We found that it was the existing connections in the brain, not how the stimulation was delivered, that was the most important factor to predicting changes in the brain. What this suggests is that the unique qualities of each individual’s brain are crucial to understand how it will respond to stimulation, pointing to a need for treatment personalization to maximize its benefits. This could look like tailoring the strength, frequency and location of the neurostimulation to each person’s brain.
Brain stimulation has the potential to treat a wide range of neurological diseases. Our work suggests that studying how existing brain connectivity affects neurostimulation response may be a new direction worth further investigation. We believe that changing neural connections themselves for long-term effects, as opposed to stimulating neurons for short-term changes in neural activity, may help move treatments from just treating symptoms to curing diseases outright.
One health condition for which personalization could lead to improved brain stimulation therapies is stroke, one of the leading causes of serious long-term disability and death in the U.S. While the brain is able to partially repair the damage caused by stroke, it has only a two-week window to do this before the chances of recovery significantly drop off.
A failed 2008 clinical study one of us was involved with, the Everest trial, explored the possibility of using brain stimulation to extend this recovery period and help stroke survivors regain their ability to move. Based on our recent study, we hypothesize that the clinical trial may have failed because researchers applied the same generic stimulation to all patients instead of tailoring it to each individual brain. Applying the same brain stimulation parameters may have worked in rodent studies, but human brains are much more complex. While we can’t know for sure if this is the reason the clinical trial failed, our research suggests that stimulation may have needed to be much more personalized to be effective.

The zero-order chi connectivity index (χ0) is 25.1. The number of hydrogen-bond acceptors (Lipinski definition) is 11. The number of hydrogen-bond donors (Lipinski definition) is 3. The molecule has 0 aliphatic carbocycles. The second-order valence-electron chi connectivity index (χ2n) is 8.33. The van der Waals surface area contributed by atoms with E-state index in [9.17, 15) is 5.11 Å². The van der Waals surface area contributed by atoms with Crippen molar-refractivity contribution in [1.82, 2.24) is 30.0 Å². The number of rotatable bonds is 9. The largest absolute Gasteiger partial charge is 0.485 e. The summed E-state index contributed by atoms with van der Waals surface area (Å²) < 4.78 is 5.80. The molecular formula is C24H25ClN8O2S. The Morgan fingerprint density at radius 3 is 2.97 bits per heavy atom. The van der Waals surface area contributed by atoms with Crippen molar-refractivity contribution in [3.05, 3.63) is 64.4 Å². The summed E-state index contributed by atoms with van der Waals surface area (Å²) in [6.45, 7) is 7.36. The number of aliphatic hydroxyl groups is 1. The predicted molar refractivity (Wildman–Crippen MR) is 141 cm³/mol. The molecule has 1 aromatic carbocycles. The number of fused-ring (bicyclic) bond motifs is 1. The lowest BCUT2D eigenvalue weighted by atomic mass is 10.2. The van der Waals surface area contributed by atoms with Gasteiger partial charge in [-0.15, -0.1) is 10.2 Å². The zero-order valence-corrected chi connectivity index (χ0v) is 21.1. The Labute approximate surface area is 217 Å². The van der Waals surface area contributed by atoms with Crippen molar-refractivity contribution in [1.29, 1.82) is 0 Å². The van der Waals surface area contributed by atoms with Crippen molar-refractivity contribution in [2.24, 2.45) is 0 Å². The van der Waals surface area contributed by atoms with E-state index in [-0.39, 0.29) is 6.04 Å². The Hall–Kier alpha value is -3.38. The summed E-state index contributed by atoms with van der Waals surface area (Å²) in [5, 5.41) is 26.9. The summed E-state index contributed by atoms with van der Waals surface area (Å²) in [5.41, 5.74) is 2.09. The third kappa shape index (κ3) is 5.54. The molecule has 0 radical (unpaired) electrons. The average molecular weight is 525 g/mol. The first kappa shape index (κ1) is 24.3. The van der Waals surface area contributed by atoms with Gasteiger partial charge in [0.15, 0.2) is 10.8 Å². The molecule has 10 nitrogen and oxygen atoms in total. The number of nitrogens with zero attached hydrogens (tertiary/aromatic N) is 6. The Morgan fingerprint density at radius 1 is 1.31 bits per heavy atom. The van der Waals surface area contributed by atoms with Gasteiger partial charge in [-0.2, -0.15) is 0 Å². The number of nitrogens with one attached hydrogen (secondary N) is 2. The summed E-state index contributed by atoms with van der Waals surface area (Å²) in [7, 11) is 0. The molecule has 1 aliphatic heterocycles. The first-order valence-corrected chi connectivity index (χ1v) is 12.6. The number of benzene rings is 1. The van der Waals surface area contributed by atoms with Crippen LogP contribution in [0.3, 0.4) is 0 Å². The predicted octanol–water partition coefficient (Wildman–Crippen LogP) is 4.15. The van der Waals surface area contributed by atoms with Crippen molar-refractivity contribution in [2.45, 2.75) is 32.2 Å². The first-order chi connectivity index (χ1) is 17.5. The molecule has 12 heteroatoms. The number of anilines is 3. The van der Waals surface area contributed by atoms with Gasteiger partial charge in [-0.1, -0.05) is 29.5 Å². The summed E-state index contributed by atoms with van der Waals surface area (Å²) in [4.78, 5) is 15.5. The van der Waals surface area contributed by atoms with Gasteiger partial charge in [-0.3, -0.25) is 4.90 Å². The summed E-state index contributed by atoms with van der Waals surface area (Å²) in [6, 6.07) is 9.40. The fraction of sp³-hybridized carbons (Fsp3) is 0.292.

Our work shows that tailoring treatment to each individual brain could help improve brain stimulation outcomes, and puts forward tools to study how neural connectivity influences stimulation. But further research is needed to figure out how personalization would best be done by precisely strengthening or weakening specific neural connections.
It is also worth noting that we have tested our technique on only two brain regions thus far. We plan on replicating this study in other brain regions to verify that our findings can be generalized across the brain as a whole and are applicable to different neurological and psychiatric disorders. We are also in the process of using our neural interface and AI algorithm to design stimulation patterns that can induce specific changes in the brain to repair dysfunctional connections.
The full potential of brain stimulation will not be realized until scientists have a better understanding of how it affects the brain. We believe that figuring out how existing patterns of brain connectivity interact and change with stimulation could open doors to more treatments and therapies for neurological and psychiatric diseases.
The Conversation

Azadeh Yazdan-Shahmorad, Assistant Professor of Bioengineering, and Electrical and Computer Engineering, University of Washington; Alec Greaves-Tunnell, Visiting Researcher in Computational Neuroscience, University of Washington, and Julien Bloch, PhD Candidate in Neural Engineering, University of Washington
This article is republished from The Conversation under a Creative Commons license. Read the original article.